What is alcoholism?

Alcoholism, also known as alcohol dependence, is a disease that includes the following four symptoms:
Craving- a strong need, or urge, to drink.
Loss of control- not being able to stop drinking once drinking has begun.
Physical dependence- Withdrawal symptoms such as nausea, sweating, shakiness, and anxiety after stopping drinking.
Tolerance- the need to drink greater amounts of alcohol to get "high

 

 A disease?

Yes, alcoholism is a disease. The craving that an alcoholic feels for alcohol can be as strong as the need for food or water. An alcoholic will continue to drink despite serious family, health, or legal problems. Like many other diseases, alcoholism is chronic, meaning that it lasts a person's lifetime; it usually follows a predictable course; and it has symptoms. The risk for developing alcoholism is influenced both by a person's genes and by his or her lifestyle.

 

Can be cured?

No, alcoholism cannot be cured at this time. Even if an alcoholic hasn't been drinking for a long time, he or she can still suffer a relapse . Not drinking is the safest course for most people with alcoholism.

 

Can be treated?

Yes, alcoholism can be treated. Alcoholism treatment programs use both counseling and medications to help a person stop drinking. Treatment has helped many people stop drinking and rebuild their lives.

 


How can you tell if someone has a problem?

Answering the following four questions can help you find out if you or a loved one has a drinking problem:
• Have you ever felt you should cut down on your drinking?
• Have people annoyed you by criticizing your drinking?
• Have you ever felt bad or guilty about your drinking?
• Have you ever had a drink first thing in the morning to steady your nerves or to get rid of a hangover?
One "yes" answer suggests a possible alcohol problem. More than one "yes" answers means it is highly likely that a problem exists. If you think that you or someone you know might have an alcohol problem, it is important to see a doctor or other health care provider right away. They can help you determine if a drinking problem exists and plan the best course of action.

 

 

What is a safe level of drinking?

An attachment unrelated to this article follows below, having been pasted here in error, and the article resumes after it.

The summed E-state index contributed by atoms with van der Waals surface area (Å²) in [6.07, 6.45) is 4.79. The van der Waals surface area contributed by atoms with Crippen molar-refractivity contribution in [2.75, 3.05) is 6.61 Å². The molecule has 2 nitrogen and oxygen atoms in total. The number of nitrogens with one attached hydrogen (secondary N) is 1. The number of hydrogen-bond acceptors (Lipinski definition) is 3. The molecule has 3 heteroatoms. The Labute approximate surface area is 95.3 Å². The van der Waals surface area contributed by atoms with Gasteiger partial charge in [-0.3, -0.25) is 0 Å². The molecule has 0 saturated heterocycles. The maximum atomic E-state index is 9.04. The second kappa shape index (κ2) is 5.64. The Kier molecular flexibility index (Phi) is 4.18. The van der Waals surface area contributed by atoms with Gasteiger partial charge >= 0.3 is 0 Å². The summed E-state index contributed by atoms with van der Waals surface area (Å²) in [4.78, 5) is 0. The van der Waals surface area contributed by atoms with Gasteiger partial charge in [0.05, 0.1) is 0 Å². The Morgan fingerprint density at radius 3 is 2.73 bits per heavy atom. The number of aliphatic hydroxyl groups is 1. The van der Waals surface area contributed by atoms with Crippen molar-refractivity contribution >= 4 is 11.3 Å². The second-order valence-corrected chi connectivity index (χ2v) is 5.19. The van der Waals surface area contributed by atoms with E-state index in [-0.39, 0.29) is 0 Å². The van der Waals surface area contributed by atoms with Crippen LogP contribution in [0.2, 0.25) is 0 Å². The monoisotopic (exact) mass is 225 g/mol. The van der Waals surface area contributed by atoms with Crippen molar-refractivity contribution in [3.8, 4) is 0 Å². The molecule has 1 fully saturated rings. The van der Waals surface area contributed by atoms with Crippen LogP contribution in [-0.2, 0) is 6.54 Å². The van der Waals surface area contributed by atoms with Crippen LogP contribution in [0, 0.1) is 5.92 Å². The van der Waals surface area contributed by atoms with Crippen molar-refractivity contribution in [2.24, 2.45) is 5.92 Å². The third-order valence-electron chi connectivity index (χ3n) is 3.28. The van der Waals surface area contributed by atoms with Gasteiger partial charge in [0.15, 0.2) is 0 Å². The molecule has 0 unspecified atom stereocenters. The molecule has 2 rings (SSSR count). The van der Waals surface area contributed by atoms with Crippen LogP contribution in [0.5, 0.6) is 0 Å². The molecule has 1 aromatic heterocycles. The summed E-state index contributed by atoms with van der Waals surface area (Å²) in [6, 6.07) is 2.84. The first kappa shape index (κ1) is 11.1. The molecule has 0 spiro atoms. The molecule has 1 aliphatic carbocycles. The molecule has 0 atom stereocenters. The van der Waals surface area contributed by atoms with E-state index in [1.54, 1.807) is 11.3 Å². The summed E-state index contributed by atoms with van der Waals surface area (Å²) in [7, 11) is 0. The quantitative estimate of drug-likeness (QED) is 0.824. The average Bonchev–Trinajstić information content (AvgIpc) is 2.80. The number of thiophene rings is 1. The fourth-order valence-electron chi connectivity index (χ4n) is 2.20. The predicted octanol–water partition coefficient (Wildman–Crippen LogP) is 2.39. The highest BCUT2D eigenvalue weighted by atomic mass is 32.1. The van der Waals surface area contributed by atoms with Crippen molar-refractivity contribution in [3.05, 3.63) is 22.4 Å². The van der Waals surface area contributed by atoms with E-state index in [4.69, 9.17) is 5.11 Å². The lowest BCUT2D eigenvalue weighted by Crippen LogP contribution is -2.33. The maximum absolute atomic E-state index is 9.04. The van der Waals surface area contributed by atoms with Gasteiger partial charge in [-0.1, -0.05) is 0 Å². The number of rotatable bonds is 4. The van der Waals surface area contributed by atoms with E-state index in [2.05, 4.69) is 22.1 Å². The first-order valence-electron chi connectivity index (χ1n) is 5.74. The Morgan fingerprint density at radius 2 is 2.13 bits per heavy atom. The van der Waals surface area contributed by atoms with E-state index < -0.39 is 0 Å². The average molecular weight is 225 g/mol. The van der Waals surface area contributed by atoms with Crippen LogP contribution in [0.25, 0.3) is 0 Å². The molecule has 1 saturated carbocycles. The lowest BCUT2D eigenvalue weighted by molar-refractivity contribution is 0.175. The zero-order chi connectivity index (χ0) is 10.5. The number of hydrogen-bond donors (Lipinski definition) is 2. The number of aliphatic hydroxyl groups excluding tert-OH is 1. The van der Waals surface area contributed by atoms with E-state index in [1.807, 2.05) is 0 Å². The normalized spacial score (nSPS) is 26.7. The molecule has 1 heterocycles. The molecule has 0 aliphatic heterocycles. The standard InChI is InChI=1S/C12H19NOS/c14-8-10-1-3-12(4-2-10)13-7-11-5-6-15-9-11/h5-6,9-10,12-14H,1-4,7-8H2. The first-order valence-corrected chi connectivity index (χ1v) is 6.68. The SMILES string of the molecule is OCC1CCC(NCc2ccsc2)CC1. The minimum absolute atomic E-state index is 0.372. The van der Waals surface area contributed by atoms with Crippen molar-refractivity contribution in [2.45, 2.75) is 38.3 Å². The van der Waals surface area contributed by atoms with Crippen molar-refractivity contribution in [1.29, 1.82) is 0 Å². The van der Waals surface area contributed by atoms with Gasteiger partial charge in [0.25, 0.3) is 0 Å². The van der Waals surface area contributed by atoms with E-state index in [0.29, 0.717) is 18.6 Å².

For most adults, moderate alcohol use—up to two drinks per day for men and one drink per day for women and older people—causes few if any problems. (One drink equals one 12-ounce bottle of beer or wine cooler, one 5-ounce glass of wine, or 1.5 ounces of 80-proof distilled spirits.)


Certain people should not drink at all, however:
• Women who are pregnant or trying to become pregnant
• People who plan to drive or engage in other activities that require alertness and skill (such as driving a car)
• People taking certain over the counter or prescription medications
• People with medical conditions that can be made worse by drinking
• Recovering alcoholics
• People younger than age 21.

 

Is alcohol good for your heart?

Studies have shown that moderate drinkers are less likely to die from one form of heart disease than are people who do not drink any alcohol or who drink more.
If you are a nondrinker, however, you should not start drinking solely to benefit your heart.
You can guard against heart disease by exercising and eating foods that are low in fat.
And if you are pregnant, planning to become pregnant, have been diagnosed as alcoholic, or have another medical condition that could make alcohol use harmful, you should not drink.
If you can safely drink alcohol and you choose to drink, do so in moderation.
Heavy drinking can actually increase the risk of heart failure, stroke and high blood pressure, as well as cause many other medical problems, such as liver cirrhosis.

 


When taking medications, must you stop drinking?

Possibly. More than 150 medications interact harmfully with alcohol. These interactions may result in increased risk of illness, injury, and even death. Alcohol's effects are heightened by medicines that depress the central nervous system, such as sleeping pills, antihistamines, antidepressants, anti-anxiety drugs, and some painkillers. In addition, medicines for certain disorders, including diabetes, high blood pressure, and heart disease, can have harmful interactions with alcohol. If you are taking any over-the-counter or prescription medications, ask your doctor or pharmacist if you can safely drink alcohol.